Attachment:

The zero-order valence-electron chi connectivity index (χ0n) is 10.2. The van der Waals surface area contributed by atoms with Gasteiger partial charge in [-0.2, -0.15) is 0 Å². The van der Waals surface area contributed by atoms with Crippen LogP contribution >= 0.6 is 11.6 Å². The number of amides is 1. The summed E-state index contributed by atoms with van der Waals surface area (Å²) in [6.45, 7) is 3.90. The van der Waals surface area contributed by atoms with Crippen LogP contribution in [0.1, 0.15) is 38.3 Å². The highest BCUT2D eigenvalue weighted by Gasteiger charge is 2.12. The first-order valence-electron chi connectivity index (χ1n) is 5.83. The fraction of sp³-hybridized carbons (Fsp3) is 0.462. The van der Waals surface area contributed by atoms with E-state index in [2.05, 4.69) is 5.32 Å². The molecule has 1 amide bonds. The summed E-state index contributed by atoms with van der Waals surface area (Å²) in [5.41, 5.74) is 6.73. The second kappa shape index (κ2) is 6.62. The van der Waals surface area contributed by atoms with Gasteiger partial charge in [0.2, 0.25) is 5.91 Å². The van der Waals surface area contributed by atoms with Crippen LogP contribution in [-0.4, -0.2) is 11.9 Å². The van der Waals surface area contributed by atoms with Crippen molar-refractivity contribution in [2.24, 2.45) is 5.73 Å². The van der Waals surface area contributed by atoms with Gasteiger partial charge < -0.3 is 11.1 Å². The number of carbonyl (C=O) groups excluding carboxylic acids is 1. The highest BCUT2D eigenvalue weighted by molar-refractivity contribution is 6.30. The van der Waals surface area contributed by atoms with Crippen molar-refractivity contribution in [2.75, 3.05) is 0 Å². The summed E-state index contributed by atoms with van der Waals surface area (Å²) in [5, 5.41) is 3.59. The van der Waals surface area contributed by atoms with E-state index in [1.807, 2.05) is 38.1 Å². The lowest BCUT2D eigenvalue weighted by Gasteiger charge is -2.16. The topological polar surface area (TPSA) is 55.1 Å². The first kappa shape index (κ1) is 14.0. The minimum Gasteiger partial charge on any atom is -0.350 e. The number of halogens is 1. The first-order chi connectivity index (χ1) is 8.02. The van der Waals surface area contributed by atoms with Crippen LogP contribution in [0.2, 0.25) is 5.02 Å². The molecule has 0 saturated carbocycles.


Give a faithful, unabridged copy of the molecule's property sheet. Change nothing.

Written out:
The zero-order valence-electron chi connectivity index (χ0n) is 10.2. The van der Waals surface area contributed by atoms with Gasteiger partial charge in [-0.2, -0.15) is 0 Å². The van der Waals surface area contributed by atoms with Crippen LogP contribution >= 0.6 is 11.6 Å². The number of amides is 1. The summed E-state index contributed by atoms with van der Waals surface area (Å²) in [6.45, 7) is 3.90. The van der Waals surface area contributed by atoms with Crippen LogP contribution in [0.1, 0.15) is 38.3 Å². The highest BCUT2D eigenvalue weighted by Gasteiger charge is 2.12. The first-order valence-electron chi connectivity index (χ1n) is 5.83. The fraction of sp³-hybridized carbons (Fsp3) is 0.462. The van der Waals surface area contributed by atoms with E-state index in [2.05, 4.69) is 5.32 Å². The molecule has 1 amide bonds. The summed E-state index contributed by atoms with van der Waals surface area (Å²) in [5.41, 5.74) is 6.73. The second kappa shape index (κ2) is 6.62. The van der Waals surface area contributed by atoms with Gasteiger partial charge in [0.2, 0.25) is 5.91 Å². The van der Waals surface area contributed by atoms with Crippen LogP contribution in [-0.4, -0.2) is 11.9 Å². The van der Waals surface area contributed by atoms with Crippen molar-refractivity contribution in [2.24, 2.45) is 5.73 Å². The van der Waals surface area contributed by atoms with Gasteiger partial charge < -0.3 is 11.1 Å². The number of carbonyl (C=O) groups excluding carboxylic acids is 1. The highest BCUT2D eigenvalue weighted by molar-refractivity contribution is 6.30. The van der Waals surface area contributed by atoms with Crippen molar-refractivity contribution in [2.75, 3.05) is 0 Å². The summed E-state index contributed by atoms with van der Waals surface area (Å²) in [5, 5.41) is 3.59. The van der Waals surface area contributed by atoms with E-state index in [1.807, 2.05) is 38.1 Å². The lowest BCUT2D eigenvalue weighted by Gasteiger charge is -2.16. The topological polar surface area (TPSA) is 55.1 Å². The first kappa shape index (κ1) is 14.0. The minimum Gasteiger partial charge on any atom is -0.350 e. The number of halogens is 1. The first-order chi connectivity index (χ1) is 8.02. The van der Waals surface area contributed by atoms with Crippen LogP contribution in [0.2, 0.25) is 5.02 Å². The molecule has 0 saturated carbocycles.